Out of 150 students, 141 (94%) students returned the proforma. Results are mentioned in [Table 1]. One factor for consideration was attendance in class. In a guidelines issued by Veer Narmad South Gujarat University, Surat, attendance in the class should be at least 75% of the total classes, and demand is made time-to-time to make this limit mandatory for all students. We divided students into two groups, one group whose attendance was 75% or more and other group whose attendance was less than 75%. Both the groups were compared for cumulative marks. It was observed that there was statistically significant difference between two groups for mean marks. Means marks were more in the group where attendance was 75% or more (Unpaired t-test, P = 0.0067). Moderate correlation was observed between attendance and cumulative marks obtained by the students (Pearson correlation coefficient =0.578, P=0.00). Attendance in class plays a very important role in academic performance, and our findings are confirmed by studies done for medical students of other countries not only for academic performance in pharmacology but also for other subjects. [4],[5],[6],[7] In a study done by Hammen et al., it was observed that examination score in physiology was inversely related to the absenteeism in class. [8] Though the correlation between absenteeism and examination score was weak (r = -0.33), similar findings were observed in study done by Riggs et al., where it was observed that higher absence rate (>30%) was associated with the poor performance in examination and can predict the performance of students. [6]
Table 1: The performance of second year students in pharmacology

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Other important factor was medium of schooling. Here cumulative marks were compared between English medium and non-English medium students. Marks of English medium students were significantly more than non-English medium students. (P = 0.002) [Table 1]. In a study done by Chur-Hansen et al, in 149 third-year medical students, it was observed that poor knowledge of English language was associated with poor performance in examination. [9] In a study done by Surya Raj Niraula et al., for 86 medical students of Nepal, it was observed that medium of schooling was associated with the high school marks, but it has no effect on marks obtained in any MBBS level. [10]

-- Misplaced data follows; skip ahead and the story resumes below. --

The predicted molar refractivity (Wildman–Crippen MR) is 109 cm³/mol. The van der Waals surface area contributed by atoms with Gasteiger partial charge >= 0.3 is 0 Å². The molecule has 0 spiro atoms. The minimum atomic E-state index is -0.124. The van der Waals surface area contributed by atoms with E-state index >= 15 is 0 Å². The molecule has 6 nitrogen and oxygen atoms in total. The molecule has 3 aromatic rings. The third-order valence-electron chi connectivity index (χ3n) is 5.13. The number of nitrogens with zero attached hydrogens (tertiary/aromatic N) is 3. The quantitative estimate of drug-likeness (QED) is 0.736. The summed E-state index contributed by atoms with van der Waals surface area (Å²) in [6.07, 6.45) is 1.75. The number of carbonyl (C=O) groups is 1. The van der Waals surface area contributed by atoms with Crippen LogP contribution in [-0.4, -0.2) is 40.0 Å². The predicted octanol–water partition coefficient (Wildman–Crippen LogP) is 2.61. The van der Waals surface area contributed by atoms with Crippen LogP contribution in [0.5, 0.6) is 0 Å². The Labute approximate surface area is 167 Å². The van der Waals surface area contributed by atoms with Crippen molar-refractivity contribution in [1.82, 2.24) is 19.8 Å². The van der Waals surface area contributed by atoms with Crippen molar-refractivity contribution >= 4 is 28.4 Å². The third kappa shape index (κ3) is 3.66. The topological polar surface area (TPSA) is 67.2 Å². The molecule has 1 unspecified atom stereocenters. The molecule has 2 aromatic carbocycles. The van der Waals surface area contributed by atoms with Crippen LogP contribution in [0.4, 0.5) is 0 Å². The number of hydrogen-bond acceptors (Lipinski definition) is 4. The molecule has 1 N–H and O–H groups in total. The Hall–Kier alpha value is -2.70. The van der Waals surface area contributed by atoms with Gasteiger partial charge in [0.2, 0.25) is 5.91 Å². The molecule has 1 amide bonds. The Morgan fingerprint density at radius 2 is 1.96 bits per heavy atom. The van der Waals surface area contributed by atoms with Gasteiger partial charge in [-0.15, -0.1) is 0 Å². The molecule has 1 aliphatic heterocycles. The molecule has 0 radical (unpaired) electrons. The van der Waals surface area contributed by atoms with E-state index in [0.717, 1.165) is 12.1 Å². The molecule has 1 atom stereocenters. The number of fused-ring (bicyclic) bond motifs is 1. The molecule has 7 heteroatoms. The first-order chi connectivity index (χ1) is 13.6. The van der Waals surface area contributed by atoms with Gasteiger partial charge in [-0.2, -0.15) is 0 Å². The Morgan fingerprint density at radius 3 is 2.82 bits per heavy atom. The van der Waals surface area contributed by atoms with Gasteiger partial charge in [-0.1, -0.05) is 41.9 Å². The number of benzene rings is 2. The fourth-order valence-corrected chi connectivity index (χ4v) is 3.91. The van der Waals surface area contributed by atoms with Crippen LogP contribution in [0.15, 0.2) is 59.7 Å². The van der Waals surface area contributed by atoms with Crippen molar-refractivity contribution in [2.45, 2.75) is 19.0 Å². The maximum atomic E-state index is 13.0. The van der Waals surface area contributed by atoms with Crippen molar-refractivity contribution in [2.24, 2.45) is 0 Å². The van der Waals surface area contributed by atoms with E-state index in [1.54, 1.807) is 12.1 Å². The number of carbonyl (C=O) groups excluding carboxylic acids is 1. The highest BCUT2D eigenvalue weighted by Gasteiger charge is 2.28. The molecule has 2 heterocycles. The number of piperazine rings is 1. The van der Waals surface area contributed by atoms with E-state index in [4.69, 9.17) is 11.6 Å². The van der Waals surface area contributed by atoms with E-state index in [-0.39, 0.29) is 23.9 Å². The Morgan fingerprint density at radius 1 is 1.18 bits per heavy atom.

Previous academic performance is also considered as an important factor. We tried to find association between cumulative marks in second year and marks obtained in matriculation, higher secondary, and first year of MBBS. Weak positive correlation was found between marks in matriculation and cumulative marks in pharmacology (Pearson correlation coefficient = 0.231, P = 0.009) and marks in higher secondary and cumulative marks in pharmacology (Pearson correlation coefficient = 0.396, P =0.00). Moderate correlation was observed between marks in first year and cumulative marks in pharmacology (Pearson correlation coefficient = 0.458, P=0.00). Previous academic performance contributes in academic performance in various subjects in medical graduations and this finding is confirmed by some studies. [11],[12] According to this study, out of 10 th , 12 th , and first year marks most important factor which may influence the second year performance is marks in first year. This finding is also found in some other studies. [13]

Gender is considered to be contributing to academic performance in undergraduate and postgraduate. Some studies favors female gender and some studies male gender. [14] In this study we found no statistically significant difference between male and female students academic performance (P = 0.29). Similar observations were made in study done by Surya Raj Niraula et al. [10] We also found no statistical significant difference between hostel aid and local aid students (P = 0.8). Because of less sample size of students from rural background, we were not able to see the difference between students from rural and urban background.